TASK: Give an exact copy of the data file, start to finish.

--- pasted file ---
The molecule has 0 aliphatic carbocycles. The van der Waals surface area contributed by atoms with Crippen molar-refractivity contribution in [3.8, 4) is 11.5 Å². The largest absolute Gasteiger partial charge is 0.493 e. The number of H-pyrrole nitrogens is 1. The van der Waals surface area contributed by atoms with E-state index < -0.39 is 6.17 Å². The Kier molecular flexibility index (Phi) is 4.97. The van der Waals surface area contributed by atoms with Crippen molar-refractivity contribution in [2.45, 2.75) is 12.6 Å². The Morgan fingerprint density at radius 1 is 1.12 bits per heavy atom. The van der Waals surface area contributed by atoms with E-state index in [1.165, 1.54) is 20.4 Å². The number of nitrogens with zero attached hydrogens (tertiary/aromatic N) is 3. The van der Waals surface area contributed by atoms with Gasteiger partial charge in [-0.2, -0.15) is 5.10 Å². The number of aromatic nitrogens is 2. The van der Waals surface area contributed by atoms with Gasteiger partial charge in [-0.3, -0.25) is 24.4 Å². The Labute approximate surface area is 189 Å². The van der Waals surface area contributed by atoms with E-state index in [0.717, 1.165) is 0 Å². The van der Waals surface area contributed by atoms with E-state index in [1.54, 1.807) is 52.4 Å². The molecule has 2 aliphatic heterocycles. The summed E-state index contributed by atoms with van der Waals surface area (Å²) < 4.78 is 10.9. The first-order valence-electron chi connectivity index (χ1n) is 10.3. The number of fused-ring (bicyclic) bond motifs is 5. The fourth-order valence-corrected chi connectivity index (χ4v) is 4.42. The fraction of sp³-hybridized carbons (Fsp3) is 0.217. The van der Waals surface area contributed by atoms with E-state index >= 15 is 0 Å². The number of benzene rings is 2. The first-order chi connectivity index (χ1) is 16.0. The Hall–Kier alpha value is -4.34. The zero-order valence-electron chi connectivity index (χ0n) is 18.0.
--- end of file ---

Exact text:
The molecule has 0 aliphatic carbocycles. The van der Waals surface area contributed by atoms with Crippen molar-refractivity contribution in [3.8, 4) is 11.5 Å². The largest absolute Gasteiger partial charge is 0.493 e. The number of H-pyrrole nitrogens is 1. The van der Waals surface area contributed by atoms with E-state index < -0.39 is 6.17 Å². The Kier molecular flexibility index (Phi) is 4.97. The van der Waals surface area contributed by atoms with Crippen molar-refractivity contribution in [2.45, 2.75) is 12.6 Å². The Morgan fingerprint density at radius 1 is 1.12 bits per heavy atom. The van der Waals surface area contributed by atoms with E-state index in [1.165, 1.54) is 20.4 Å². The number of nitrogens with zero attached hydrogens (tertiary/aromatic N) is 3. The van der Waals surface area contributed by atoms with Gasteiger partial charge in [-0.2, -0.15) is 5.10 Å². The number of aromatic nitrogens is 2. The van der Waals surface area contributed by atoms with Gasteiger partial charge in [-0.3, -0.25) is 24.4 Å². The Labute approximate surface area is 189 Å². The van der Waals surface area contributed by atoms with E-state index in [0.717, 1.165) is 0 Å². The van der Waals surface area contributed by atoms with E-state index in [1.54, 1.807) is 52.4 Å². The molecule has 2 aliphatic heterocycles. The summed E-state index contributed by atoms with van der Waals surface area (Å²) < 4.78 is 10.9. The first-order valence-electron chi connectivity index (χ1n) is 10.3. The number of fused-ring (bicyclic) bond motifs is 5. The fourth-order valence-corrected chi connectivity index (χ4v) is 4.42. The fraction of sp³-hybridized carbons (Fsp3) is 0.217. The van der Waals surface area contributed by atoms with E-state index >= 15 is 0 Å². The number of benzene rings is 2. The first-order chi connectivity index (χ1) is 16.0. The Hall–Kier alpha value is -4.34. The zero-order valence-electron chi connectivity index (χ0n) is 18.0.